We all know that it’s important to hire the right people to keep costs down. Today, we’re going to dive deep into these costs and resurface with a terrifying prospect. CareerBuilder.com conducted a survey in 2017 that showed the average cost of one bad hire is nearly $15,000; average cost of losing a good hire is nearly $30,000.

Source: http://press.careerbuilder.com/2017-12-07-Nearly-Three-in-Four-Employers-Affected-by-a-Bad-Hire-According-to-a-Recent-CareerBuilder-Survey

The Costs To Consider

Wasted payroll and benefit costs of training an employee that doesn’t stick is the most obvious cost to consider when calculating the sum of your loss. Less commonly considered costs are the more indirect ones, such as additional supervision, loss of actual great employees from a sullied work environment, and overall lost yield or productivity. In the CareerBuilder.com survey report, managers reported an average of 17% of their upper management’s valuable time was spent working with under-performing employees who did not stay for longer than 8 weeks. A whopping 95% of those surveyed noted that the overall mood and atmosphere in an office is damaged by a bad hire situation. To avoid hiring the wrong person, there are several critical steps you should take before you make the final hiring decision.

3 Ways To Avoid A “Bad Hire”

1. Take Your Time – What’s the better plan? Lose thousands of dollars and ultimately days worth of agony over making a bad choice OR call every reference to check out the claims made on a resume? Yes, pick up the phone, type the emails – it pays off. When you reach a reference that a great candidate has listed on their resume and they give you a winning review of your possible future employee, you’ll know you made the right decision by doing your due diligence. A whopping 33% of the managers surveyed in the CareerBuilder.com

report, said that their “bad hire” was the result of the candidate misrepresenting their experience or skills. Do your best to reach the references and confirm from third parties that the candidates’ claims are factual. David Goldberg, CEO at SurveyMonkey says, “Let resumes and interviews be used to reject candidates but rely on real references to hire people.” The most crucial thing to ask a former employer is, “Would you be willing to rehire this person if you had the chance?” If the answer isn’t positive, then keep searching for the best person. It’s called a “red flag” and a pretty big one to boot.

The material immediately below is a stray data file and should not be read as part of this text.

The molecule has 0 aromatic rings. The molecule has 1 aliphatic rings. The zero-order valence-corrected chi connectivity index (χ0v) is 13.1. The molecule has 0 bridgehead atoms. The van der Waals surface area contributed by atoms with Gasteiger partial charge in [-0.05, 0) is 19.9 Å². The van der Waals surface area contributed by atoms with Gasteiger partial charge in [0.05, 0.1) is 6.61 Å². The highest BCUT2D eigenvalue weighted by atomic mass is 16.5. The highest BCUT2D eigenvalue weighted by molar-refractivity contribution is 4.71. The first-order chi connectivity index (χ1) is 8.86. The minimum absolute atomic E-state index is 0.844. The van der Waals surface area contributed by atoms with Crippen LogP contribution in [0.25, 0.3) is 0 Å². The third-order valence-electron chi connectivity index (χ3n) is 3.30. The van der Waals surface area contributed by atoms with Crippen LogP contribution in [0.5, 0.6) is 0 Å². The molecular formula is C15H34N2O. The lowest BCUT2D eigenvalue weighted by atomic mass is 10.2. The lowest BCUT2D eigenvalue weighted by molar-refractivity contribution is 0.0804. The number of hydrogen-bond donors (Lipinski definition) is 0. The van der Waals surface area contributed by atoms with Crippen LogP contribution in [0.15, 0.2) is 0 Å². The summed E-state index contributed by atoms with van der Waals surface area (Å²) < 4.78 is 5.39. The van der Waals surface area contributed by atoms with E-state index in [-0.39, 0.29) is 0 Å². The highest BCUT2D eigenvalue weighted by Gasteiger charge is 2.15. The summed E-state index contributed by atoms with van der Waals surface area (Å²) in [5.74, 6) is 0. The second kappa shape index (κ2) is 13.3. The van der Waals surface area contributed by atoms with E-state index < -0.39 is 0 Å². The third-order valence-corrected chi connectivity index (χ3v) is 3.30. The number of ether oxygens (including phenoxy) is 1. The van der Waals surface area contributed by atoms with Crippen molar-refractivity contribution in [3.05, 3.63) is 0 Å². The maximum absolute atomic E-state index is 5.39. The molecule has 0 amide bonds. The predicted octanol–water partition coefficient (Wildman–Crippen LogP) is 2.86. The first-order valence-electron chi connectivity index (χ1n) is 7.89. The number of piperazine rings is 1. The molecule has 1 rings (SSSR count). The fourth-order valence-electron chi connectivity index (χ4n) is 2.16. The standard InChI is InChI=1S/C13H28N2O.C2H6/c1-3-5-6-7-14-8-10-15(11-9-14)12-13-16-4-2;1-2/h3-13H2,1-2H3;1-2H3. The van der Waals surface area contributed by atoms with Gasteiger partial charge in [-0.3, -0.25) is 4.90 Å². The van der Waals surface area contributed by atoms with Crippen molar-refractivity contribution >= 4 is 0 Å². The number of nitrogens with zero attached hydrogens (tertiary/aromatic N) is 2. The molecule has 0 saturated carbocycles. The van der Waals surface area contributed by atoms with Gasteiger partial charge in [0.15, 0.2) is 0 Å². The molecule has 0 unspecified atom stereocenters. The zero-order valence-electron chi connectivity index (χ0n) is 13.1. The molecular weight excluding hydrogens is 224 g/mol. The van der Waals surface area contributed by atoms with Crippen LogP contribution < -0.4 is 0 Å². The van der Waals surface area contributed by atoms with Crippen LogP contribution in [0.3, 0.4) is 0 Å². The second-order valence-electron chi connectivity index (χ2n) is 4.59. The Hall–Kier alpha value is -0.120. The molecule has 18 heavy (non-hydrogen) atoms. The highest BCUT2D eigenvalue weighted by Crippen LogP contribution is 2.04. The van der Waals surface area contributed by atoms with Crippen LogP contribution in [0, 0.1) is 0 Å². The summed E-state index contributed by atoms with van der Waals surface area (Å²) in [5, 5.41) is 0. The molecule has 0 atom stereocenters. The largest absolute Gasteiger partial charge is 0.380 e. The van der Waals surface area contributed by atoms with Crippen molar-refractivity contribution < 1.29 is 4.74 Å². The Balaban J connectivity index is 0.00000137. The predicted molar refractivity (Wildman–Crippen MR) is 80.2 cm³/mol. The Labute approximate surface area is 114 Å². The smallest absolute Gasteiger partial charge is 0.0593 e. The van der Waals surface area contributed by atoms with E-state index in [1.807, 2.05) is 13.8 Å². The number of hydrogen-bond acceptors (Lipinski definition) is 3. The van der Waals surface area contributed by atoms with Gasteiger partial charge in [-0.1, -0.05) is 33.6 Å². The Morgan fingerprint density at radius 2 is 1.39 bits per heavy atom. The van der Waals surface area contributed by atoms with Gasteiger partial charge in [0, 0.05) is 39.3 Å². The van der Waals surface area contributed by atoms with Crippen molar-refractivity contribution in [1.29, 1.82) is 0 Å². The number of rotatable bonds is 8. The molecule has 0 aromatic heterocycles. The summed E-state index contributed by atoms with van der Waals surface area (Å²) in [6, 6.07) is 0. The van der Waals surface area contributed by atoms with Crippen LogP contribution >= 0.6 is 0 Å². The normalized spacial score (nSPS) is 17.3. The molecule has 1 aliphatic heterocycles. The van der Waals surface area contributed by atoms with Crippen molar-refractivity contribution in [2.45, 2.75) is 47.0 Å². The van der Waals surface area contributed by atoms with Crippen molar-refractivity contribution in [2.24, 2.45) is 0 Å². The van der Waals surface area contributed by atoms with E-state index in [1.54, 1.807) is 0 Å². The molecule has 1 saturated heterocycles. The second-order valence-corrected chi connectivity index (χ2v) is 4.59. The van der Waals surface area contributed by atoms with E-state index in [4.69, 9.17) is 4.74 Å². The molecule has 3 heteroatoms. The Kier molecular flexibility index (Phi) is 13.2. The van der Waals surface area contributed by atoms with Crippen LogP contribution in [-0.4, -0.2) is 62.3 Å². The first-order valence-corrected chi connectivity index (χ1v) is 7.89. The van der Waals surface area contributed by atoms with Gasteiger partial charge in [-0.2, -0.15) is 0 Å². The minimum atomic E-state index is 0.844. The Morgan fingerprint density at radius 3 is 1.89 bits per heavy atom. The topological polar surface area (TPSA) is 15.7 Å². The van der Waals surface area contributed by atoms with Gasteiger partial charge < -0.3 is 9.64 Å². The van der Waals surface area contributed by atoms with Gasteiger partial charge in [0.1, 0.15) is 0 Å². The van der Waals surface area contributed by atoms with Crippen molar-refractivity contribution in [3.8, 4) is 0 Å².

2. Start Small – Even when you have that confidant feeling you’ve hired the right person, it’s still a great idea to spend the first couple weeks of their employment giving them smaller tasks or even offer a trial period.

Look for smaller tasks that will have less costly effects if they are not completed or not done well. This way, your new team member has the opportunity to exhibit a great attitude, efficiency and also get comfortable with their new surroundings and team. This allows you to correctly assess the candidate’s qualifications and personality to see whether or not they work well with your team.3. Hire a Professional Recruiting Firm – One method for nearly ensuring your success in hiring the best candidates is to use an executive search or recruiting firm. Search firms will have a much broader reach to attract and locate
qualified candidates. That is what they do all day, every day. A good firm like Hospitality Pro Search will partner with the operator and really try to understand the profile of the position not just the skills and experience, but the intangible qualities as well. The negative aspect to using a recruiter is the perceived expense. If the operator puts a value to his/her time, the expense versus the results is very small and well worth it. If you do decide to use a search firm, make sure you interview the recruiter and check their references. This way, you’re making one great hire that you can feel confidant in because you’ve found a well-vetted specialist to do the rest of your hiring.